“Leadership the Lord’s Way,” Ensign, Jan. 2012, 36–37
When Brother Jones and his son were assigned to home teach the Williams family, they began making monthly visits. Through those visits, Kim, a daughter in the family, learned that they cared about her. She had many questions about the gospel and enjoyed conversations with them.
One summer when Kim was struggling to know if she had a testimony, Brother Jones, along with another holder of the Melchizedek Priesthood, was asked to attend Young Women camp. Kim later said how much it meant to her to have her home teacher there. She told her family that she had gained a testimony of the Savior’s love for her when Brother Jones and another priesthood holder, at her request, gave her a priesthood blessing at camp.
Her home teachers were, in the truest sense, friends to the Williams family. Their influence mattered to Kim and her parents—and to the Lord.
In today’s world, it is common to measure one’s personal growth by ever-greater positions of responsibility in the workplace or by pay raises that signal increasing personal accomplishment. We often look at visible positions of responsibility as an indication that a person is an important contributor. It is not surprising then that many people struggle to know how best to measure their growth in spiritual matters.
I have heard many Latter-day Saints question their own standing because they have not been called to leadership positions in the Church. But is our progress properly measured by leadership callings?
In fact, leadership does not require a calling. Some people who exert the uplifting and encouraging influence that constitutes true leadership do so with no calling or position. Doctrine and Covenants 121 teaches some important lessons about leadership:
“We have learned by sad experience that it is the nature and disposition of almost all men, as soon as they get a little authority, as they suppose, they will immediately begin to exercise unrighteous dominion.
“Hence many are called, but few are chosen.
“No power or influence can or ought to be maintained by virtue of the priesthood, only by persuasion, by long-suffering, by gentleness and meekness, and by love unfeigned;
“By kindness, and pure knowledge, which shall greatly enlarge the soul without hypocrisy, and without guile” (verses 39–42).
It is common to confuse leadership with telling people what to do. That can lead to unrighteous dominion. It would not be appropriate to say, “You must do as I say because I (who hold the priesthood or am called by the priesthood) said so.” An important lesson of section 121 is that a true leader does not give direction and expect it to be followed simply because of position. Rather, priesthood leadership is about invitation. A kind invitation, based in pure knowledge and love unfeigned, will always be a greater motivation than “Because I said so.”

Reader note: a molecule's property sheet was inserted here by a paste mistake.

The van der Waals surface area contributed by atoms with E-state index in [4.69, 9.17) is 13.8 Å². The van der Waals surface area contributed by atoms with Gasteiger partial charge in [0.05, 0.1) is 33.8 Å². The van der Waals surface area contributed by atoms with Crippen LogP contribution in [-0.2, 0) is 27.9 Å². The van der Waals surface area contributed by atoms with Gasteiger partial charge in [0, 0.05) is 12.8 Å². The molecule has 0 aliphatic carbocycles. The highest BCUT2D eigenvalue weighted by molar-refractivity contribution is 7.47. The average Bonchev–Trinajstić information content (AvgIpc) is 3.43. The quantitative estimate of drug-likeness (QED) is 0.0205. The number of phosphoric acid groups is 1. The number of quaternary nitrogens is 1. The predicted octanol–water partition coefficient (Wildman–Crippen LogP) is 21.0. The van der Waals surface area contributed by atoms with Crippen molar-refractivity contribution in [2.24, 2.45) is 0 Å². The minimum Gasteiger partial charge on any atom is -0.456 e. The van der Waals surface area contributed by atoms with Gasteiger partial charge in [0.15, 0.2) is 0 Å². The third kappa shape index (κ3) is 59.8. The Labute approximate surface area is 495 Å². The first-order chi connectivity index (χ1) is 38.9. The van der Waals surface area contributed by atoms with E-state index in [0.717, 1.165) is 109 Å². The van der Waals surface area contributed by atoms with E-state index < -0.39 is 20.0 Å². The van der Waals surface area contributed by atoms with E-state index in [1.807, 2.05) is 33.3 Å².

It is true that leaders who tend toward issuing orders can get a lot done. But they are not leading in the way the Lord has revealed. And they are not developing the independent ability and confidence that should exist among those they are leading.
Notice that a calling or position of authority is not listed in verses 41 or 42 as one of the proper ways to wield power or influence. Rather, the power and influence of a true leader are exerted through persuasion, long-suffering, gentleness, meekness, love unfeigned, kindness, and pure knowledge. These characteristics of true leadership can be exhibited by all, regardless of calling or position.
Leadership callings are much like training wheels on a bicycle. The training wheels allow a child to learn how to balance and ride with confidence. A leadership calling puts people in a position to learn how to love, be patient, and persuade through pure knowledge and kindness. They may also learn that any attempt to compel behavior is accompanied by withdrawal of the Spirit and decreased effectiveness.
After our release, we will find out if we have grown and learned while in our calling. Have we learned to love and serve others without the calling being the impetus? Have we learned to serve with power as an influence for good simply because of who we have become?
The Lord will call on us repeatedly throughout our lives. He knows our hearts. He will call on us when He needs our particular skills, knowledge, or sensitivity to the Spirit. He will call on us according to our willingness to hear His voice and love as He loves.
When we learn how to be an influence for good in the Lord’s way, we will become people who lift others simply because that is who we are. Callings will not be the primary reason for our good influence. Yet, when asked, we will serve well where we are assigned in the Church.
Whether we serve in the Sunday School or in youth programs, as a home teacher or a visiting teacher, or even as a bishop or a Relief Society president, our service to others will be an expression of our love of the Savior. As we serve and lead in the way He has directed, regardless of our calling, we will both bless and be blessed.